The simplest way to check hydration is to look at your pee. If it is clear to pale yellow you are hydrated. The darker and more color in your pee the less hydrated you are and more water you need to drink.


See my last blog on Climber Posture

American culture doesn’t really focus on this one. On average we spend more time sitting than any other country in the world, and as a general trend have bad posture. This is not a restful position; sitting or standing with bad posture is harmful. It can lead to back or neck pain, specifically for those with desk jobs. I highly recommend switching to a sit/stand desk at work if possible.

Max Zolotukhin competing at the SBC Pro in 2012.

Prime example of Climber Posture at the SBC Pro in 2012.

 4. Self-Myofascial Release

 As one of my favorite bodyworkers Mike Papciak said in a recent interview on the Touchstone Blog,

“A tight muscle is a weak muscle. It takes much more effort to use a muscle that’s stiff and dysfunctional than to use a muscle that’s pliable and responsive. Tight muscles are also slower, less coordinated, and more prone to tearing, spasm, and injury. An athlete who’s not getting regular release work from a practitioner and/or doing it on their own is hobbling their performance.” 

Read my article on Climber Posture for some tips or read this article on foam rolling . Better yet, book yourself an appointment with someone like myself or Mike. We know athletes’ bodies well and can help free up that junky tissue and get you moving better.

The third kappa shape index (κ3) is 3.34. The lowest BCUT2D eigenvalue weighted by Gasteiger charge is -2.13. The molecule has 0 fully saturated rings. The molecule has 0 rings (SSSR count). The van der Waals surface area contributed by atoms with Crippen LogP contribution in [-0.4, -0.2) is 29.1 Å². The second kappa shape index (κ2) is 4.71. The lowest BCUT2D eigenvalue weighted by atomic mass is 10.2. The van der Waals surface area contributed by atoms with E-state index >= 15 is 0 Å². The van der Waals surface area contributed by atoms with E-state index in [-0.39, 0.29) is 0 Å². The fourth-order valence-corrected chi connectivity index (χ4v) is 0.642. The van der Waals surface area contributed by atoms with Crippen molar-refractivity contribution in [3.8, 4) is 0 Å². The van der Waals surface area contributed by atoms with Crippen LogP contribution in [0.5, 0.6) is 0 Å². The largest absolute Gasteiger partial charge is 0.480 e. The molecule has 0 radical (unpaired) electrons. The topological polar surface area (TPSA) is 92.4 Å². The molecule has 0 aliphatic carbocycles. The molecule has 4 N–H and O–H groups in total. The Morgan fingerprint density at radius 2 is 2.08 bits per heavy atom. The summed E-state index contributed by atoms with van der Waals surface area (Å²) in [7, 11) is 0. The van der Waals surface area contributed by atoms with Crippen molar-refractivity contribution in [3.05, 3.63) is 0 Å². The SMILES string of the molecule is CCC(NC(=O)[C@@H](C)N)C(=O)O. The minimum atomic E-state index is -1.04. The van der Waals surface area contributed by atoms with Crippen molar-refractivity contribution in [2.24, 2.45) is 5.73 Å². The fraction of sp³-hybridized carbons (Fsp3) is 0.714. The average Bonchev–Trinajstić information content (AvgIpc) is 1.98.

Spending some additional time focusing on rest and recovery can pay dividends beyond additional training time. Think about it…it’s essentially legal performance enhancement!!! Most people miss out on this because they don’t want to dedicate time to the little things that matter most. Don’t ignore your body until it becomes too late and you’re forced to take unnecessary time off due to injury, burnout, or worse.


8 responses to “Performance Enhancement Strategies for Climbers

  1. Pingback: Shoulder Impingement Syndrome Part 2 – Treatment | Natasha Barnes Climbing·

    • You are welcome! Glad to hear that other are finding it helpful! Please feel free to share the post with other climbers who may find it useful. Thanks for reading!

    • Daniel thanks for reading and thanks for your question. That’s a hard one for me to answer on an individual basis because it really depends on the volume and intensity of your training/climbing and also whether you are a beginner or advanced athlete. I know for myself I train hard 3 days a week Monday, Wednesday and Saturday and can sometimes get away with an easy-ish bouldering session on Sundays and still feel recovered for the next week of training.

      • How many hours per week does that amount to? I’m typically doing around 7 +/- 1 hours a week (hangboard, campusing, and yoga) I don’t have easy access to any type of actual climbing. But I hear of people doing significantly more and wonder how they are able to get results.

  2. Pingback: 3 BIG Reasons You’re Getting Injured and What To Do About It! | Natasha Barnes Climbing & Performance Therapy·

  3. Pingback: 3 BIG Reasons You’re Getting Injured and What To Do About It! – Climbing Performance Therapy·